That same evening, a report on the CBS newscast stated that “her early rise in the polls suggests she’s striking a chord with people who are sick of Washington.”
And several days later, in a segment on the PBS NewsHour, liberal commentator Mark Shields acknowledged Bachmann’s strong performance out of the starting blocks.
“She has had a…. great introduction,” he ventured. “I think she’s a natural candidate…She has got a natural identification with much of the Iowa Republican Party, which is, culturally and religiously, a conservative party, a party….where Mike Huckabee did very well in 2008, won the caucuses over Mitt Romney.”
The Rest of the Week’s News
Coverage of Afghanistan fell to 5% last week as the focus of attention shifted from Washington—where Obama laid out his troop withdrawal plan—to events in the war zone. Last week’s biggest news was an attack on Kabul’s well fortified Intercontinental Hotel that left about 20 people dead, including the attackers.
A number of news reports stressed that the attack raised new questions about the ability of Afghan forces to maintain security as NATO and U.S. troops withdraw.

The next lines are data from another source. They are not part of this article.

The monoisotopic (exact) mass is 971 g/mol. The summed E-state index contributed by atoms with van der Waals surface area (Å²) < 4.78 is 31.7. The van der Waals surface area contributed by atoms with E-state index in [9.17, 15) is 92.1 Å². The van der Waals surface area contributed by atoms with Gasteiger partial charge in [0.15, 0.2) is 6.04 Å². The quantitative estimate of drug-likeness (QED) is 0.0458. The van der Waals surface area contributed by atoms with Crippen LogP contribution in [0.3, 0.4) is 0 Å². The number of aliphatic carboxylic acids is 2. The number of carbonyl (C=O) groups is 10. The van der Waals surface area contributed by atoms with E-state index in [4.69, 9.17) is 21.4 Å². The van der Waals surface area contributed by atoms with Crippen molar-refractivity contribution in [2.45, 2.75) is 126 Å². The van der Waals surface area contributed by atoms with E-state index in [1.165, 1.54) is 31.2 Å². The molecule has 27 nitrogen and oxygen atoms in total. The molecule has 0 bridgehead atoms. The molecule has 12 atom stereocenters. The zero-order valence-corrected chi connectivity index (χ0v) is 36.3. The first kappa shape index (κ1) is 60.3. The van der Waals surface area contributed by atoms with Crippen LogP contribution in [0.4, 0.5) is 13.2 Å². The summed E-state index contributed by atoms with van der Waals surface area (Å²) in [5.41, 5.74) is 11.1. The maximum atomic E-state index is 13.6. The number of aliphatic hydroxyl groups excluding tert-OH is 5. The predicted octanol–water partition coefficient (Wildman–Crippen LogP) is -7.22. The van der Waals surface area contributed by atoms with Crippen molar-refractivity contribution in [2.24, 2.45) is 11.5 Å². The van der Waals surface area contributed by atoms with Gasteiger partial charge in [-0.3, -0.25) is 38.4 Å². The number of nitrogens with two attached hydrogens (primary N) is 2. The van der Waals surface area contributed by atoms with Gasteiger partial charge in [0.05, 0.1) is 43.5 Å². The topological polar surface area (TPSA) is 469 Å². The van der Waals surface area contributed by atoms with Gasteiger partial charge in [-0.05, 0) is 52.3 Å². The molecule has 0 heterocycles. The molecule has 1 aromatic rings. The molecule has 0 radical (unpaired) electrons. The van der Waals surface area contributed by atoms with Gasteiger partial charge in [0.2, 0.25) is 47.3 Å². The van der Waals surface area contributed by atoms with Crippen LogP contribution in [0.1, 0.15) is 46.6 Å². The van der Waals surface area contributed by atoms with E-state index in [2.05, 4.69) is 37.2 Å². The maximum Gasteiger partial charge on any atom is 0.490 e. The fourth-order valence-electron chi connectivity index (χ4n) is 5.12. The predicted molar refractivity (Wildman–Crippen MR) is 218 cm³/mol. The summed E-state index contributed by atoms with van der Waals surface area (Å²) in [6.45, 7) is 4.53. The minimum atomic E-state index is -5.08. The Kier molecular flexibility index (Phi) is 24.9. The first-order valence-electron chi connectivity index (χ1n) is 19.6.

Also at 5% was the plot twist in the Dominique Strauss-Kahn story after the case against him was imperiled by credibility problems with the New York hotel worker accusing him of rape. For much of the media, including the New York tabloids that had a field day with the story, the turn of events might have proved a cautionary tale about a rush to judgment and a premature conviction in the court of public opinion.
But a Washington Post story suggested that that kind of a message was not being heeded in media circles.
“Now that the district attorney’s investigation has yielded information about their star witness’s past that deeply erodes her credibility and seems likely to kill the case, Strauss-Kahn’s camp would like to see the New York media display some compunction,” the story noted, before adding: “That is not how it works.”